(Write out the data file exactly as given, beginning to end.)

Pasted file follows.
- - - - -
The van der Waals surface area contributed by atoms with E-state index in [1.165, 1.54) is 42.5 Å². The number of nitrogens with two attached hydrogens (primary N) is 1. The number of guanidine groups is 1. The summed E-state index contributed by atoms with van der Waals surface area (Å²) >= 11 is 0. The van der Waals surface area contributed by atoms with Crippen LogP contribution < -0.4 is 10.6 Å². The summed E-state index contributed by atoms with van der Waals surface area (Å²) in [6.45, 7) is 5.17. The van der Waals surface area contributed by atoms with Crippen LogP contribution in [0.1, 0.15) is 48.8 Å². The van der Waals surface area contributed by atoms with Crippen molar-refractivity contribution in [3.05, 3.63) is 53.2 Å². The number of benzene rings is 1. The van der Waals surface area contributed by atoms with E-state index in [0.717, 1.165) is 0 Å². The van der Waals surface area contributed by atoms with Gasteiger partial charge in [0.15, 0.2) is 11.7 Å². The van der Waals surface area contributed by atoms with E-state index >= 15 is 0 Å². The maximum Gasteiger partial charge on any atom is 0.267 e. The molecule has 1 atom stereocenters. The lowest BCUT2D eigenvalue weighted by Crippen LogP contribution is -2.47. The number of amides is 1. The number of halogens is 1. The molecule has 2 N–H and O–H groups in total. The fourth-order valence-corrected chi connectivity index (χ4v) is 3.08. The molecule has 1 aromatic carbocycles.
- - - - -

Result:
The van der Waals surface area contributed by atoms with E-state index in [1.165, 1.54) is 42.5 Å². The number of nitrogens with two attached hydrogens (primary N) is 1. The number of guanidine groups is 1. The summed E-state index contributed by atoms with van der Waals surface area (Å²) >= 11 is 0. The van der Waals surface area contributed by atoms with Crippen LogP contribution < -0.4 is 10.6 Å². The summed E-state index contributed by atoms with van der Waals surface area (Å²) in [6.45, 7) is 5.17. The van der Waals surface area contributed by atoms with Crippen LogP contribution in [0.1, 0.15) is 48.8 Å². The van der Waals surface area contributed by atoms with Crippen molar-refractivity contribution in [3.05, 3.63) is 53.2 Å². The number of benzene rings is 1. The van der Waals surface area contributed by atoms with E-state index in [0.717, 1.165) is 0 Å². The van der Waals surface area contributed by atoms with Gasteiger partial charge in [0.15, 0.2) is 11.7 Å². The van der Waals surface area contributed by atoms with E-state index >= 15 is 0 Å². The maximum Gasteiger partial charge on any atom is 0.267 e. The molecule has 1 atom stereocenters. The lowest BCUT2D eigenvalue weighted by Crippen LogP contribution is -2.47. The number of amides is 1. The number of halogens is 1. The molecule has 2 N–H and O–H groups in total. The fourth-order valence-corrected chi connectivity index (χ4v) is 3.08. The molecule has 1 aromatic carbocycles.